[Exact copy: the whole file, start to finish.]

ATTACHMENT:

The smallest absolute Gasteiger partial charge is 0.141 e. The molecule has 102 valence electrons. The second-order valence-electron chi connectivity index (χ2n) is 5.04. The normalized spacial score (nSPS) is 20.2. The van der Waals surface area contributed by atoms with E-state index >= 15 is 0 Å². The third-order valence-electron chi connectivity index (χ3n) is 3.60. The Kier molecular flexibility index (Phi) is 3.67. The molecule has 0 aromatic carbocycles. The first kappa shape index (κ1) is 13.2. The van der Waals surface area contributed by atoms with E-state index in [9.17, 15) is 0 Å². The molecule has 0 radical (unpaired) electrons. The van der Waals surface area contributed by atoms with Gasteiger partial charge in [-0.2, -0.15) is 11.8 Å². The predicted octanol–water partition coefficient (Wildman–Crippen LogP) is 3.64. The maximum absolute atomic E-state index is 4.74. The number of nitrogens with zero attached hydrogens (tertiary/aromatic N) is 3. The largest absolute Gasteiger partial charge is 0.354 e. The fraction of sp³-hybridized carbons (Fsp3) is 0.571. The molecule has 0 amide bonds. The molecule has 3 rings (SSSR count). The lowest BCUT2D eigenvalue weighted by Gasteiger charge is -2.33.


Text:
The smallest absolute Gasteiger partial charge is 0.141 e. The molecule has 102 valence electrons. The second-order valence-electron chi connectivity index (χ2n) is 5.04. The normalized spacial score (nSPS) is 20.2. The van der Waals surface area contributed by atoms with E-state index >= 15 is 0 Å². The third-order valence-electron chi connectivity index (χ3n) is 3.60. The Kier molecular flexibility index (Phi) is 3.67. The molecule has 0 aromatic carbocycles. The first kappa shape index (κ1) is 13.2. The van der Waals surface area contributed by atoms with E-state index in [9.17, 15) is 0 Å². The molecule has 0 radical (unpaired) electrons. The van der Waals surface area contributed by atoms with Gasteiger partial charge in [-0.2, -0.15) is 11.8 Å². The predicted octanol–water partition coefficient (Wildman–Crippen LogP) is 3.64. The maximum absolute atomic E-state index is 4.74. The number of nitrogens with zero attached hydrogens (tertiary/aromatic N) is 3. The largest absolute Gasteiger partial charge is 0.354 e. The fraction of sp³-hybridized carbons (Fsp3) is 0.571. The molecule has 0 amide bonds. The molecule has 3 rings (SSSR count). The lowest BCUT2D eigenvalue weighted by Gasteiger charge is -2.33.